U.S. Pat. No. 4,437,122 discloses a technique for enhancing the resolution and quality of characters of a system receiving information initially in the form of image data. Through use of the technique images can be smoothed by appropriately processing unenhanced input pixels. That is, an array of subpixels can be mapped on to a selected unenhanced pixel, and the subpixels of the array can be outputted selectively as black or white to permit smoothing of the resulting output image.

U.S. Pat. No. 4,670,039 discloses a method for smoothing the display of contiguous parallel line segments in a manner to reduce the discontinuities that occur near the ends of the line segments. Smoothing is achieved by adding auxiliary dots of a lesser diameter below the larger main dots forming a first line segment in a given row and adding the same size auxiliary dots above the main dots of an adjacent line segment when the latter are in a row below the given row. The smoothing operation is optimized for multiple cases and line orientations and more than three different dot sizes can be used in the smoothing operation.

U.S. Pat. No. 4,847,641 discloses a technique for enhancing the printing of bit mapped images by piecewise matching of the bitmap with predetermined stored templates or patterns to detect occurrence of preselected bitmap features. Whenever a match occurs, an error signal is generated to produce a corrected or compensated dot or cell to replace a matched bitmap cell. In this manner the printed image of the desired bitmap image is enhanced by substituting in the original bitmap image on a piece-by-piece or cell-by-cell basis, the cells of the preselected feature with error compensated sub-cells.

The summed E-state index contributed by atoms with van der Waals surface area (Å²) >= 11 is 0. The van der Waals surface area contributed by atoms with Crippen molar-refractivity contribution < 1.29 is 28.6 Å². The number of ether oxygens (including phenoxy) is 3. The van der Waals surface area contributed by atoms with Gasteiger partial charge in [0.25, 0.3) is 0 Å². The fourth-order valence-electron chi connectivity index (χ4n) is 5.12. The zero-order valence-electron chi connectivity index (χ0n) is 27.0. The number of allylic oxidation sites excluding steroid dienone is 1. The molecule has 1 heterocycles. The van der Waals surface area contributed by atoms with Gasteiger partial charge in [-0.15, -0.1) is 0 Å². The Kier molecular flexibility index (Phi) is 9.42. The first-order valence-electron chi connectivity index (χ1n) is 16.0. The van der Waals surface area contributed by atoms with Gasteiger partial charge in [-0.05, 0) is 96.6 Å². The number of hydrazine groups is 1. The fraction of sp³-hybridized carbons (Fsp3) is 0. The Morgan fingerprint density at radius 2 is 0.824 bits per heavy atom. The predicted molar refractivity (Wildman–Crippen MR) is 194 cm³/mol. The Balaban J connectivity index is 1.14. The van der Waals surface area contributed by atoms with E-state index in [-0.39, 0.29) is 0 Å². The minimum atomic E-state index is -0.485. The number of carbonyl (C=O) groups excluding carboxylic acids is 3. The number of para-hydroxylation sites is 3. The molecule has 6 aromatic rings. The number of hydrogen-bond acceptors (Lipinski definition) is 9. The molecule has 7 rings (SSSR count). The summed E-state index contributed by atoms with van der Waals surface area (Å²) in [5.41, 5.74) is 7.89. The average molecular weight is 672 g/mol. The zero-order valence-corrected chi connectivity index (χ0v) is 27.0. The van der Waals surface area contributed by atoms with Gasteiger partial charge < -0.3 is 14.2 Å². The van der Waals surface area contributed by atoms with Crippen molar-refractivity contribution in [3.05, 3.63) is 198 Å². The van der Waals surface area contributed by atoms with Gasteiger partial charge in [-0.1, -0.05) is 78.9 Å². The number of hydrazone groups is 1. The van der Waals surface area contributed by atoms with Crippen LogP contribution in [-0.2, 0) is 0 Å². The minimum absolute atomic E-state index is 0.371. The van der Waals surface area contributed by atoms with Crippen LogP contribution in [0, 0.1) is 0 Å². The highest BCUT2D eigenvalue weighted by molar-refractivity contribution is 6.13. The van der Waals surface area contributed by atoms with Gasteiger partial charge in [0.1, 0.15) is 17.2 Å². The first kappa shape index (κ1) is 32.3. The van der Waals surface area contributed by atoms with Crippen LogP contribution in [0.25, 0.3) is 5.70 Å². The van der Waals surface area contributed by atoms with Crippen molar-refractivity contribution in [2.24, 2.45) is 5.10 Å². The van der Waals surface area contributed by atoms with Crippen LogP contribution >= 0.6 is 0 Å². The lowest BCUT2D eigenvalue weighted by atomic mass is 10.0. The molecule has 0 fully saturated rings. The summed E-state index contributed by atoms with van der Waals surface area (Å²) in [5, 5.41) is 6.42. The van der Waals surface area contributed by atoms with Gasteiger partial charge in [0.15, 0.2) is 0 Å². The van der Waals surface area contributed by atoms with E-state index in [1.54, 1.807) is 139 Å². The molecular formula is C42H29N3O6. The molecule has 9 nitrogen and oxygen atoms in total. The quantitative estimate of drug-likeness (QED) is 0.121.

None of the above references specifically contemplates a technique for resolution conversion or scaling with a smoothing operation in which bit density and corners are preserved. Since altering bit density and/or smoothing corners may be unacceptable in certain resolution conversion or scaling operations, it would be desirable to provide a resolution conversion or scaling method in which smoothing is achieved without affecting the bit density or integrity of the corners.

SUMMARY OF THE INVENTION

In accordance with the present invention a method is provided for increasing resolution of an input image in an input bitmap while performing a density preserving smoothing operation. The input bitmap includes a first set of pixels KLb, and the method comprises the following steps:

(a) mapping the first set of pixels into a second set of individual pixels κKλLb, each of the individual pixels of the second set having a value selected from a set of "b" output states;

(b) developing pixel arrays from the second set of individual pixels, the pixel arrays respectively representing local neighborhoods for the individual pixels of the second set, each of the local neighborhoods having a value selected from a set of "c" output states;

(c) combining the output state of each individual pixel with the output state of its respective local neighborhood resulting in a selected one of a plurality of decision states, each of the decision states reflecting a current output state of a selected individual pixel and preference of the selected individual pixel for one of the selected b output states, at least one of the decision states having at least one counterpart in the set of decision states;